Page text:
The Power of Sound in Narratives: The House on Loon Lake

I’m choosing to write about “The House On Loon Lake” because I think it moved me the most, both as a story and as a type of narrative.

The most important part of the narrative was tone.  Verbal tone, as in the actual way people talk, acts like an unspoken adjective.  While in written work, tone often has to have some sort of explicit description to even be implied, a lot can be said with just a simple change in tone of voice.  In a way, it’s more honest than words on a paper.  People try to to influence how people will perceive the tone in modern text by bolding or italicizing or changing font size, but there’s no substitute for the human voice.

Honesty was the theme I derived from this work, at least in the way it was narrated.  Words were carefully chosen to dictate specifically the details of importance.

The interviews of people close to the narrator and people from the town were the most honest, but only the mom’s interview seemed emotional.  The real emotion, to me, stemmed from the narrator himself.  Although people in earlier posts have commented about the frustration of the pace, I think the narrative’s pace makes the narrative have the effect it does.  The slow pace brings thoughts of sentimentality, the way he hangs on words and pauses.  If this narrative was typed, you could not trust the reader to have the same pace, therefore the sentimentality might be lost.  The slow pace also leads to suspense.  Sure, if this was told in any other way the story could have been dictated “there was an old abandoned house, a kid found it, got excited and thought something more interesting happened, but it just turned out people, like many others, just cared about money and left it to rot.”  A quicker pace would have not complimented the interviews and would not have achieved the same story.  Also, the different voices and pacing added a contrast that also cannot be achieved in text.  This provides the listener with another dimension to the story.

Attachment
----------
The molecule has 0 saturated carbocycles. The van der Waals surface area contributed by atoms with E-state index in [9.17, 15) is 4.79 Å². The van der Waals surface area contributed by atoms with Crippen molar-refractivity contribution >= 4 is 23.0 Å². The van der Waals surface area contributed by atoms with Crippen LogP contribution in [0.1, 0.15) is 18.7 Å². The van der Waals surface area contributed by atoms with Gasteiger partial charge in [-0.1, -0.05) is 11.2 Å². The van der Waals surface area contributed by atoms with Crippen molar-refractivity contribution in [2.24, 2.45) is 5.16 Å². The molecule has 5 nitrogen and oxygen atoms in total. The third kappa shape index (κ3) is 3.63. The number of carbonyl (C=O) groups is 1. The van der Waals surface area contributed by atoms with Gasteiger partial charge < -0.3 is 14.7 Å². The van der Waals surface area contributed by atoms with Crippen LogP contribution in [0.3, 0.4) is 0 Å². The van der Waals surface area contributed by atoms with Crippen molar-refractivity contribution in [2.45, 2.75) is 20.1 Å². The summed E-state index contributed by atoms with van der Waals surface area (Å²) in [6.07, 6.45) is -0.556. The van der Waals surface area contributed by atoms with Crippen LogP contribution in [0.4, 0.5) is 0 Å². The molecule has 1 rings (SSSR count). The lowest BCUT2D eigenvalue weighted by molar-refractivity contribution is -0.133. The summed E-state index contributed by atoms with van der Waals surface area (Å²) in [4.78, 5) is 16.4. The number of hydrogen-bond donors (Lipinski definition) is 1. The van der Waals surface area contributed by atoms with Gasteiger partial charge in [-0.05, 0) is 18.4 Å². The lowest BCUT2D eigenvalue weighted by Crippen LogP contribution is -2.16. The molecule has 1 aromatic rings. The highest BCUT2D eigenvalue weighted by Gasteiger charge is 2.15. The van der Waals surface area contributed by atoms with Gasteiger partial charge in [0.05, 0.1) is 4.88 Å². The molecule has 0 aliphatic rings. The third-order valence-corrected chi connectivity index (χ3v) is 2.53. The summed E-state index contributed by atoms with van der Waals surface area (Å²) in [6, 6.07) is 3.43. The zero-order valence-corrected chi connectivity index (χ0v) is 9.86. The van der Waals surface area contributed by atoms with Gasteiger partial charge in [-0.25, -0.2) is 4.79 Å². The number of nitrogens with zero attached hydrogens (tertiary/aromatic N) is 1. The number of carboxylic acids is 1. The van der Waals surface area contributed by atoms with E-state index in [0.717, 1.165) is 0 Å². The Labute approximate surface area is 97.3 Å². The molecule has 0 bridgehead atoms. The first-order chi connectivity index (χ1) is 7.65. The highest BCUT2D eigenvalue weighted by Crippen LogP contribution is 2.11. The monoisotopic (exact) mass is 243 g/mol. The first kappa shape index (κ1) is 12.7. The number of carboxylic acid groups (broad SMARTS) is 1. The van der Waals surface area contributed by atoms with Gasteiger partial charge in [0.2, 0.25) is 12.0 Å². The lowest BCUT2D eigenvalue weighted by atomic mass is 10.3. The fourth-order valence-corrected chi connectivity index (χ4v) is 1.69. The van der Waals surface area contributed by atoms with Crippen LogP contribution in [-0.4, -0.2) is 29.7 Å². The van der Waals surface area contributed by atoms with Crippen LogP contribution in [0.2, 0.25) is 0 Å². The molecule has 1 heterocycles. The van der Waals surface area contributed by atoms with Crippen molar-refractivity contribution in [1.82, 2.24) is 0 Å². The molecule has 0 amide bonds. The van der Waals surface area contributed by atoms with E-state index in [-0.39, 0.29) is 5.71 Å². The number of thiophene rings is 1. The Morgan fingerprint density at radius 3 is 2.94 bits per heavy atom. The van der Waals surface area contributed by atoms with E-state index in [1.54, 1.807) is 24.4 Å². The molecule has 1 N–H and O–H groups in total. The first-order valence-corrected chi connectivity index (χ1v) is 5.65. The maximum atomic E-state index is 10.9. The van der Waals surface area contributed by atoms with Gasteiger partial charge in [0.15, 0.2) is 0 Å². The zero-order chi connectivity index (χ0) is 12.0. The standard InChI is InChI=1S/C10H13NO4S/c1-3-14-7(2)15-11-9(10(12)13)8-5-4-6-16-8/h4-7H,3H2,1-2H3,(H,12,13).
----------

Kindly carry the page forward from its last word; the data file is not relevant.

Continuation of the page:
Music also played an important role to tone and pace.  It tied certain segments together, it illustrated in a more colorful sense the tone, and placed emphasis on certain points of the narration.  (In particular, I think of when the mother is being interviewed.  The music adds a very haunting quality, that seems to set in exactly how haunted the mother was by this abandoned building and the family that left it there.)

“The House on Loon Lake” tells a story beyond its words and tone.  It tells a story of human emotion, of sentimentality, and of how big and important it can be.  It also compliments itself with a sense of dualism: the family of which the narrator is so sentimental to, does little to reciprocate any of this sentimentality.

The narrator genuinely makes you feel like this house is interesting and it is important, with the aid of tone, pacing, contrast, and music.  The story itself may not have been as interesting in print as it was a verbal narrative, and it certainly wouldn’t have been as honest and sentimental without all the voices shared in the piece.

~Aly Ferguson

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~ by notsinthetix on January 31, 2011.

 
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